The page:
Dan and Yaz don’t have much character growth this week. Although, Bishop still manages to bring heart and comedy to the small amount of time lent to Dan. Mandip Gill does a fine job at portraying Yaz’s confusion, but hopefully she gets a chance to do more this season.
While Thaddea Graham and Jacob Anderson do a great job at portraying the heart and soul of Bel and Vinder, it does feel like their love story over stages everyone else, except The Doctor’s segments. It does make sense if they are going to have larger roles in future episodes. However, it’s baffling to me that these two side characters are given more to do in one episode than Yaz has all season. I hope Mandip Gill sticks around for the Specials and new regeneration of The Doctor. Seasons 12 and 13 have massively underused her.
Unfortunately, Sam Spruell’s Swarm, and Rochenda Sandall’s Azure aren’t used very much this week. Matthew Needham plays “Old Swarm” in the flashback on Atropos, but doesn’t live up to Spruell’s well-balanced campy portrayal of the character. Although, having a different actor play Swarm does open up speculation on whether their race can regenerate. However the end of the season turns out, The Ravagers have been fantastic villains for Thirteen to square off against.
Editing & Pacing – Borderline boring
Once, Upon Time has the slowest pacing of Season 13 so far. There’s hardly any action on display, as its entire premise is based on characters’ memories. Bel runs from Daleks, and fights Cybermen, giving her the most to do. However, that’s pretty much it in regards to exciting segments. Having a more introspective episode every once and a while isn’t a bad thing, but the story needs to support the premise to make it work. Spending 50 minutes just to establish Bel and Vinder as a couple and throw more questions at the audience seems like a huge waste of time.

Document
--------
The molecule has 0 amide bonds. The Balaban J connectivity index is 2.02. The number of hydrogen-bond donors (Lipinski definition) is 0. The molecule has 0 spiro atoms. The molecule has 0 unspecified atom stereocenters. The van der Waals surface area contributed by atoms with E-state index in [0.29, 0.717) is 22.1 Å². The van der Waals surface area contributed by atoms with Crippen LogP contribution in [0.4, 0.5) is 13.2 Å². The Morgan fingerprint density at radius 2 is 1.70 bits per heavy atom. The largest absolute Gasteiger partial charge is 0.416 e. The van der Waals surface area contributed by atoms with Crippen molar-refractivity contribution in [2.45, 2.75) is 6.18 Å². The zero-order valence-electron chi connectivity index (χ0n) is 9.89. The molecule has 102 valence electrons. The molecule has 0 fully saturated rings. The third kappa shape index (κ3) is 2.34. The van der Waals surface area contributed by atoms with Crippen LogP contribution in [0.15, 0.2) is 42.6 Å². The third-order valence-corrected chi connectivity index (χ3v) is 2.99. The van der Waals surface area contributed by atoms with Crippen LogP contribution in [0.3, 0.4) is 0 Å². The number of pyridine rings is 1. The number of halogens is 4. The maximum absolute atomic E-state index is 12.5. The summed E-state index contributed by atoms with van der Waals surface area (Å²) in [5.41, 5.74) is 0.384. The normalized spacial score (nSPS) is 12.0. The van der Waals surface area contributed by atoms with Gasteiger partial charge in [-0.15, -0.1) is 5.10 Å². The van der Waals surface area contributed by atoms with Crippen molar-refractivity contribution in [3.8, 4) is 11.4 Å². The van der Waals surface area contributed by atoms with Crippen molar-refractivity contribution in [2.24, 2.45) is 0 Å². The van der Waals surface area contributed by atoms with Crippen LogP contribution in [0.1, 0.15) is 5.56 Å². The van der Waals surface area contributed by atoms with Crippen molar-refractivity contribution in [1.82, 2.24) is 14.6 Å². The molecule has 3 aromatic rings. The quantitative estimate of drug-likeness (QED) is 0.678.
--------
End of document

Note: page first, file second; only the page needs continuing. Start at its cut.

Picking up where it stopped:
Although it is a slower episode, at least everything flowed well into each character’s perspective. Particularly some of the transition shots, like The Doctor’s jolt back into present-day Atropos, and Vinder’s outpost fading into a Mouri’s eye.
Cinematography & Sound – Beautiful, as always
While Bel’s story segments felt out of place, the CGI scenes in space accompanying her plot sure didn’t. They join a long list of beautiful cosmic shots showcased liberally on Chris Chibnall’s Doctor Who. Particularly the alien night sky shown while Vinder’s message plays, and the beautiful, yet barren, state of the Flux-ridden galaxy. The Doctor’s time spent floating in the time vortex is also a great use of believable CGI. There’s no faulting the quality of direction and cinematography on display either. Director Azhur Saleem is a welcome addition to the crew. It’s exciting to know he will be returning for episodes 5 and 6 of The Flux.
Other standout aspects in Once, Upon Time are the costumes, set design, props, and hair and makeup displayed in Vinder’s scenes. Although the time period of his memories are unknown, these production features make his timeline stand out as being truly alien. Especially when compared to Yaz and Dan’s scenes. The Temple of Atropos has its own beauty, but it feels more clinical when compared to the great worldbuilding established by the militant uniforms and Middle Eastern-inspired interiors of Vinder’s world.